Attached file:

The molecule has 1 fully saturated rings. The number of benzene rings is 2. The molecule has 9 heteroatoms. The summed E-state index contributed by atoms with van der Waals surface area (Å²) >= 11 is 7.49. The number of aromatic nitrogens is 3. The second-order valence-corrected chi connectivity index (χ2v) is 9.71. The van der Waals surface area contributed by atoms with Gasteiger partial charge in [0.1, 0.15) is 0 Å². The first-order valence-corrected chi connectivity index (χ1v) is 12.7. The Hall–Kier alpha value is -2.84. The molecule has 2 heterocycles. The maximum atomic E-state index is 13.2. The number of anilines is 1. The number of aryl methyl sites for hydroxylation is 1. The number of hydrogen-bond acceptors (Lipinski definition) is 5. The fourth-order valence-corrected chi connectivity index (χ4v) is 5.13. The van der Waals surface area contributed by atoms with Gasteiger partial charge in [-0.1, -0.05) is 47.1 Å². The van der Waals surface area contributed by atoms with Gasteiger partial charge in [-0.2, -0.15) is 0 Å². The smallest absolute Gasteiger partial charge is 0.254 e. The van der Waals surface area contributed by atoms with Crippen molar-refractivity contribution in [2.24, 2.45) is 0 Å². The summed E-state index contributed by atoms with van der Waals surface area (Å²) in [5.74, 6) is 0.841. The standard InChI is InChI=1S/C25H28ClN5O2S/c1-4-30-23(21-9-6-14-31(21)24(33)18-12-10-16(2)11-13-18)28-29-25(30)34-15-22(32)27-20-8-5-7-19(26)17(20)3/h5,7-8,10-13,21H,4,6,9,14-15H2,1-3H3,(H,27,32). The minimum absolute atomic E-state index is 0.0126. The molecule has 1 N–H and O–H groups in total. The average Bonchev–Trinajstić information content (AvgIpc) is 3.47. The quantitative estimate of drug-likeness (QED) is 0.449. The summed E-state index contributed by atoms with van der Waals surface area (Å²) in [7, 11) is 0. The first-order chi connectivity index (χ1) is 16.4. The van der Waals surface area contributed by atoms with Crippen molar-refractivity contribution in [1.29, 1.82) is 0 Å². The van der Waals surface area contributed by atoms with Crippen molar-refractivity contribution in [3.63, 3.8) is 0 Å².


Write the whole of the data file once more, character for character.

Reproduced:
The molecule has 1 fully saturated rings. The number of benzene rings is 2. The molecule has 9 heteroatoms. The summed E-state index contributed by atoms with van der Waals surface area (Å²) >= 11 is 7.49. The number of aromatic nitrogens is 3. The second-order valence-corrected chi connectivity index (χ2v) is 9.71. The van der Waals surface area contributed by atoms with Gasteiger partial charge in [0.1, 0.15) is 0 Å². The first-order valence-corrected chi connectivity index (χ1v) is 12.7. The Hall–Kier alpha value is -2.84. The molecule has 2 heterocycles. The maximum atomic E-state index is 13.2. The number of anilines is 1. The number of aryl methyl sites for hydroxylation is 1. The number of hydrogen-bond acceptors (Lipinski definition) is 5. The fourth-order valence-corrected chi connectivity index (χ4v) is 5.13. The van der Waals surface area contributed by atoms with Gasteiger partial charge in [-0.1, -0.05) is 47.1 Å². The van der Waals surface area contributed by atoms with Gasteiger partial charge in [-0.2, -0.15) is 0 Å². The smallest absolute Gasteiger partial charge is 0.254 e. The van der Waals surface area contributed by atoms with Crippen molar-refractivity contribution in [2.24, 2.45) is 0 Å². The summed E-state index contributed by atoms with van der Waals surface area (Å²) in [5.74, 6) is 0.841. The standard InChI is InChI=1S/C25H28ClN5O2S/c1-4-30-23(21-9-6-14-31(21)24(33)18-12-10-16(2)11-13-18)28-29-25(30)34-15-22(32)27-20-8-5-7-19(26)17(20)3/h5,7-8,10-13,21H,4,6,9,14-15H2,1-3H3,(H,27,32). The minimum absolute atomic E-state index is 0.0126. The molecule has 1 N–H and O–H groups in total. The average Bonchev–Trinajstić information content (AvgIpc) is 3.47. The quantitative estimate of drug-likeness (QED) is 0.449. The summed E-state index contributed by atoms with van der Waals surface area (Å²) in [7, 11) is 0. The first-order chi connectivity index (χ1) is 16.4. The van der Waals surface area contributed by atoms with Crippen molar-refractivity contribution in [1.29, 1.82) is 0 Å². The van der Waals surface area contributed by atoms with Crippen molar-refractivity contribution in [3.63, 3.8) is 0 Å².